Cardiologists at the Mayo Clinic have come up with a new prodecure to prevent lesions during angioplasty.
By eliminating the use of a sheath in transradial percutaneous coronary intervention (PCI) on the wrist, the cardiologists were able to prevent radial complications (bleeding or infection from the incision site in the radial artery) in 90 percent of patients.
PCI, commonly known as angioplasty, is a procedure used to open narrowed or blocked coronary arteries. According to the National Heart Lung and Blood Institute, angioplasty is performed on more than one million Americans each year.
During the procedure, cardiac interventionists make a small incision, threading a catheter into the femoral artery in the groin or through the radial artery in the wrist, to access the blockage in the heart. The latter approach, called transradial angioplasty, is increasing in use due to quick patient recovery and lower complications at the access site. However, a major limitation of transradial PCI is the inability to use large guiding catheters because of the small size of the radial artery.
To explore this issue, Charanjit Rihal, MD, FSCAI, and colleagues from the Mayo Clinic performed transradial PCI using a sheathless technique with standard guiding catheters. In the traditional method of PCI that uses the femoral artery for access, a "catheter sheath" is placed in the artery opening. This sheath keeps the artery open as well as helps control bleeding. Unfortunately the sheath also adds more equipment into the already narrow radial artery space, something that is not an issue in the wide femoral artery, but is an issue when going through the wrist.
The team chose to use the new sheathless procedure on ten patients who had transradial angioplasty for stable angina (60%) and acute coronary syndrome (40%) between September 2009 and March 2010. The new procedure was attempted on 15 vessels and bifurcation (complex) lesions were present in six patients.
While current medical evidence report use of guiding catheters with hydrophilic coating and long central dilators during sheathless transradial PCI; these devices are currently not available in the U.S. In the current study, all procedures were performed using 7 Fr ("French", a measurement of the diameter or medical tubing and catheters)(six patients) or 8 Fr (four patients) Vista Brite Tip® guiding catheters which are non-hydrophilic coated.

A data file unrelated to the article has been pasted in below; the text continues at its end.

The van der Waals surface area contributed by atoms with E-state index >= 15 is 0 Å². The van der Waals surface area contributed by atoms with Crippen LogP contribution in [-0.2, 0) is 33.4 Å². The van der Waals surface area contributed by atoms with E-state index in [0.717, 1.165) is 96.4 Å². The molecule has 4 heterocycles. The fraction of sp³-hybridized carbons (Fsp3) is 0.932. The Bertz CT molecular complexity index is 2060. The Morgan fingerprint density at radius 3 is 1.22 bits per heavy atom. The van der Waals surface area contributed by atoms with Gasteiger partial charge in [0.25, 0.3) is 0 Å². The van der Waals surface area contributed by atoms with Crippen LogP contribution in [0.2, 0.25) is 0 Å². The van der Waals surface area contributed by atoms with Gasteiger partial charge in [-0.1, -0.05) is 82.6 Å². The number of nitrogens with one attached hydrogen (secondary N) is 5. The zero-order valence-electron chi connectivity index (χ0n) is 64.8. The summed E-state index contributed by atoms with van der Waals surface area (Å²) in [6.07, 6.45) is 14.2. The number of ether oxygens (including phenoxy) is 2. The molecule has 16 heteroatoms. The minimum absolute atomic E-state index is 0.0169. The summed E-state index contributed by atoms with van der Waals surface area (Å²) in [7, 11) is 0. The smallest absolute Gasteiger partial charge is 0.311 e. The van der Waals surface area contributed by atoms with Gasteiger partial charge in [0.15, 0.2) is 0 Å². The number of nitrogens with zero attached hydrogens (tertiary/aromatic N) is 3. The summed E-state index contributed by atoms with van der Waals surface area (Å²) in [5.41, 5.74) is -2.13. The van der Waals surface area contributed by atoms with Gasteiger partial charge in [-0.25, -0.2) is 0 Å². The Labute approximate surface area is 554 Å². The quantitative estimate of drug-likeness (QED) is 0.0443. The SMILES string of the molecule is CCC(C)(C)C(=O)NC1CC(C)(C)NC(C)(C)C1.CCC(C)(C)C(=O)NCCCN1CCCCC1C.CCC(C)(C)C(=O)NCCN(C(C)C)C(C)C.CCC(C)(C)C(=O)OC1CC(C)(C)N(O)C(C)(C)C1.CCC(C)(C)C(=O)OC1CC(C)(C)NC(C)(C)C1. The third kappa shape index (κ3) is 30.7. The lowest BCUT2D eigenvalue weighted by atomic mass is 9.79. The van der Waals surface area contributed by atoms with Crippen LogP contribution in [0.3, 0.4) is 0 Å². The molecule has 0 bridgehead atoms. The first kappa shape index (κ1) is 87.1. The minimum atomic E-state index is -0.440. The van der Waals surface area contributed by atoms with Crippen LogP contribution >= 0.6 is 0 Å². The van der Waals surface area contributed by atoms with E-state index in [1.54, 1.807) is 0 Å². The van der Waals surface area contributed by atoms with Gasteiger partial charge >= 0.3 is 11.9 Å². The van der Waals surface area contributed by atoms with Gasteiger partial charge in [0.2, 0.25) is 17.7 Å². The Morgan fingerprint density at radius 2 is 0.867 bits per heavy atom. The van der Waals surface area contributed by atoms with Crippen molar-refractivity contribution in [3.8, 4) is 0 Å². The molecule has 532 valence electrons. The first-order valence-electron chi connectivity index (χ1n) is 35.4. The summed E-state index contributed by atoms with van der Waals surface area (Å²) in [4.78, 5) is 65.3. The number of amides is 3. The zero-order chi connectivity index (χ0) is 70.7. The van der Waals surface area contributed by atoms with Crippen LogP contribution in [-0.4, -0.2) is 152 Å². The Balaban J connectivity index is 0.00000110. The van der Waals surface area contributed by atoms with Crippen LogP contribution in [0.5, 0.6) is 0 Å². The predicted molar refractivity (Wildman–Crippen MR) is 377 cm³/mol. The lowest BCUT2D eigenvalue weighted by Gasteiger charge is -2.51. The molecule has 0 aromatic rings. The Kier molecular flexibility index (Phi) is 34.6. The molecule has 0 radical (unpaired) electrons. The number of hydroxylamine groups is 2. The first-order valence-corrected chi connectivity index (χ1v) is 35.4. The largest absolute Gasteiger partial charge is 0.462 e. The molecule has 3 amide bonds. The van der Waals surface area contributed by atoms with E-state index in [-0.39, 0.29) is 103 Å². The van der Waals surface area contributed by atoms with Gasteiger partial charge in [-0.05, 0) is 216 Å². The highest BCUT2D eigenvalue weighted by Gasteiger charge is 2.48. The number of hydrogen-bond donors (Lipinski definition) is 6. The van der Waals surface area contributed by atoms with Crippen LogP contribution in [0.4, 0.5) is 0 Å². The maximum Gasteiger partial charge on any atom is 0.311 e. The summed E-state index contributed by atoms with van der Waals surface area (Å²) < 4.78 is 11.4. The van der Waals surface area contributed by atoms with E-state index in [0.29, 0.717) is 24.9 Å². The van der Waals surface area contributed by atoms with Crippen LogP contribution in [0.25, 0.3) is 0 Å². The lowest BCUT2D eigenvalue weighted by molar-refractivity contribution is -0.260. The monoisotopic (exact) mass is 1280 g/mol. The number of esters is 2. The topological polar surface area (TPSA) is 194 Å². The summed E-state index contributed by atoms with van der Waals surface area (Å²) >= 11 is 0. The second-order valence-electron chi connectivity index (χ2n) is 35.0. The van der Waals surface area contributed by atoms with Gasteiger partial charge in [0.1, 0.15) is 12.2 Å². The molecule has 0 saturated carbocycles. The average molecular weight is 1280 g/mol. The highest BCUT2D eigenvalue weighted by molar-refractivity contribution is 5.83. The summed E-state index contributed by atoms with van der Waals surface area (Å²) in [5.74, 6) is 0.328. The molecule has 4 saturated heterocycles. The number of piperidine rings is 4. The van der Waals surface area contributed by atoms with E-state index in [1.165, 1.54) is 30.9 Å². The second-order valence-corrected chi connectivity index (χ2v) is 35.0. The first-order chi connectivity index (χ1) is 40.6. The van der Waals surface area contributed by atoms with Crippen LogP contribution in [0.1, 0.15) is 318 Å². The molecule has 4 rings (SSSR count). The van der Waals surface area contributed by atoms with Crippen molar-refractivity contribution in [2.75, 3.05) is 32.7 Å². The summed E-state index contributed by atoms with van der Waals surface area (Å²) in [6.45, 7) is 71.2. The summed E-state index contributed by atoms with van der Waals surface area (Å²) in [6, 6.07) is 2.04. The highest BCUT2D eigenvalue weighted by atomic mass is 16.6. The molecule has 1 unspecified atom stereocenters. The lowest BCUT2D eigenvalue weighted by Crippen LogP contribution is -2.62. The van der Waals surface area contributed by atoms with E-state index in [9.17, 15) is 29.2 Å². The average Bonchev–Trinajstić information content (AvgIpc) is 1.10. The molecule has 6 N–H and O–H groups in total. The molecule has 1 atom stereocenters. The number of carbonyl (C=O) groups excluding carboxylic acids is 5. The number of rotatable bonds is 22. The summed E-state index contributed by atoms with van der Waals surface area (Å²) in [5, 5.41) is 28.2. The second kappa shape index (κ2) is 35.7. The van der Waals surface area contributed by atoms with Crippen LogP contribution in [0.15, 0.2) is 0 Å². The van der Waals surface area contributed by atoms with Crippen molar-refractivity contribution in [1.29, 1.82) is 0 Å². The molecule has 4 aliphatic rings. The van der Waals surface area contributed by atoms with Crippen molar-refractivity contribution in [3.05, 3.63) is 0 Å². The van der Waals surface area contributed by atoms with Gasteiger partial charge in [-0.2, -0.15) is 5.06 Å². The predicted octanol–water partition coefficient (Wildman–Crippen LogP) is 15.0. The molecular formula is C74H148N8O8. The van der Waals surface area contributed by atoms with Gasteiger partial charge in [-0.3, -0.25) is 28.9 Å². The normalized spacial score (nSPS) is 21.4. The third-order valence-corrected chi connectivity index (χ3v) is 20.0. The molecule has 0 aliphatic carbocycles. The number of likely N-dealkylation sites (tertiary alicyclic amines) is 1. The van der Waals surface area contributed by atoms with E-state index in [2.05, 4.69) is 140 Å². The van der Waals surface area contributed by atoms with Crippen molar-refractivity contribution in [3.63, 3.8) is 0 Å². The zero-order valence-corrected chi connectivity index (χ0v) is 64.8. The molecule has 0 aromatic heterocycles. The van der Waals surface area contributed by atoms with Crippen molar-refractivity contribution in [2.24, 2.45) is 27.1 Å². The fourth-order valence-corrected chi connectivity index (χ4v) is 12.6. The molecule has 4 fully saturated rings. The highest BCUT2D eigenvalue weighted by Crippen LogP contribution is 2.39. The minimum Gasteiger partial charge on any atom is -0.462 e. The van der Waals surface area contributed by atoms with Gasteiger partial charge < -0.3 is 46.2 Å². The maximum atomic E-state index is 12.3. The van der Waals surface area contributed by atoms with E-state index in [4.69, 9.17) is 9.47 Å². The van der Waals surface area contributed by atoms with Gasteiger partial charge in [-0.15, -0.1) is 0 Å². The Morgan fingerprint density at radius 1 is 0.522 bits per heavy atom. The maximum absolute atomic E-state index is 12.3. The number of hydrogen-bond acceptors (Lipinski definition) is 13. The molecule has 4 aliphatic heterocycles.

"We showed the safety and feasibility of performing complex PCI through large-bore guiding catheters from the radial artery using a sheathless technique. This affords patients all the benefits of radial access for even the most complex coronary procedures," said Dr. Rihal. The series results showed PCI was successful in all but one patient who had a completely obstructed obtuse marginal artery that could not be crossed. One minor coronary complication was reported—a small
vessel dissection within the lesion of interest which was covered with a stent. This patient was asymptomatic and dismissed in good health after one night of observation.
During the follow-up period there were no deaths and no radial artery spasms once the guide was taken out. "Sheathless transradial PCI using standard large-bore guiding catheters is a safe and effective method for treatment of complex lesions," concluded Dr. Rihal.
Details of this novel approach are published in the December issue of Catheterization and Cardiovascular Intervention, the official journal of The Society for Cardiovascular Angiography and Interventions.